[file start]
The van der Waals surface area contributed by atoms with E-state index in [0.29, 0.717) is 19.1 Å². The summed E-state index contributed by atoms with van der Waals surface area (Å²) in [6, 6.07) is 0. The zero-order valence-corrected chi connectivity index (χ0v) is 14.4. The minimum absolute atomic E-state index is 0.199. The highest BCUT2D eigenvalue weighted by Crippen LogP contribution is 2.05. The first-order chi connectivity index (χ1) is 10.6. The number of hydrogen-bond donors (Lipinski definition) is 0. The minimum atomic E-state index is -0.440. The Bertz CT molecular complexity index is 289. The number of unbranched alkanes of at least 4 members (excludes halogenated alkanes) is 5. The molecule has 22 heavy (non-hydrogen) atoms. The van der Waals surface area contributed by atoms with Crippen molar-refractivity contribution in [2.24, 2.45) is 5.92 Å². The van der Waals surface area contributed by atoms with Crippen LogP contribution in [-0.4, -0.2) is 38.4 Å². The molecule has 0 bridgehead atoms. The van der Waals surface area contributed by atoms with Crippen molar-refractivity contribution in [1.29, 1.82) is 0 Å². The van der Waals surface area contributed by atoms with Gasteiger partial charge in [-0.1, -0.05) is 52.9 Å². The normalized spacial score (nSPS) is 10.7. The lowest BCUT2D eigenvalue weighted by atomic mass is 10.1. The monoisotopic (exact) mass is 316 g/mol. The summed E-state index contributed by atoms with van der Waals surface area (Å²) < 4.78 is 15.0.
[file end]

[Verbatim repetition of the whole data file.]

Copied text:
The van der Waals surface area contributed by atoms with E-state index in [0.29, 0.717) is 19.1 Å². The summed E-state index contributed by atoms with van der Waals surface area (Å²) in [6, 6.07) is 0. The zero-order valence-corrected chi connectivity index (χ0v) is 14.4. The minimum absolute atomic E-state index is 0.199. The highest BCUT2D eigenvalue weighted by Crippen LogP contribution is 2.05. The first-order chi connectivity index (χ1) is 10.6. The number of hydrogen-bond donors (Lipinski definition) is 0. The minimum atomic E-state index is -0.440. The Bertz CT molecular complexity index is 289. The number of unbranched alkanes of at least 4 members (excludes halogenated alkanes) is 5. The molecule has 22 heavy (non-hydrogen) atoms. The van der Waals surface area contributed by atoms with Crippen molar-refractivity contribution in [2.24, 2.45) is 5.92 Å². The van der Waals surface area contributed by atoms with Crippen LogP contribution in [-0.4, -0.2) is 38.4 Å². The molecule has 0 bridgehead atoms. The van der Waals surface area contributed by atoms with Crippen molar-refractivity contribution in [1.29, 1.82) is 0 Å². The van der Waals surface area contributed by atoms with Gasteiger partial charge in [-0.1, -0.05) is 52.9 Å². The normalized spacial score (nSPS) is 10.7. The lowest BCUT2D eigenvalue weighted by atomic mass is 10.1. The monoisotopic (exact) mass is 316 g/mol. The summed E-state index contributed by atoms with van der Waals surface area (Å²) < 4.78 is 15.0.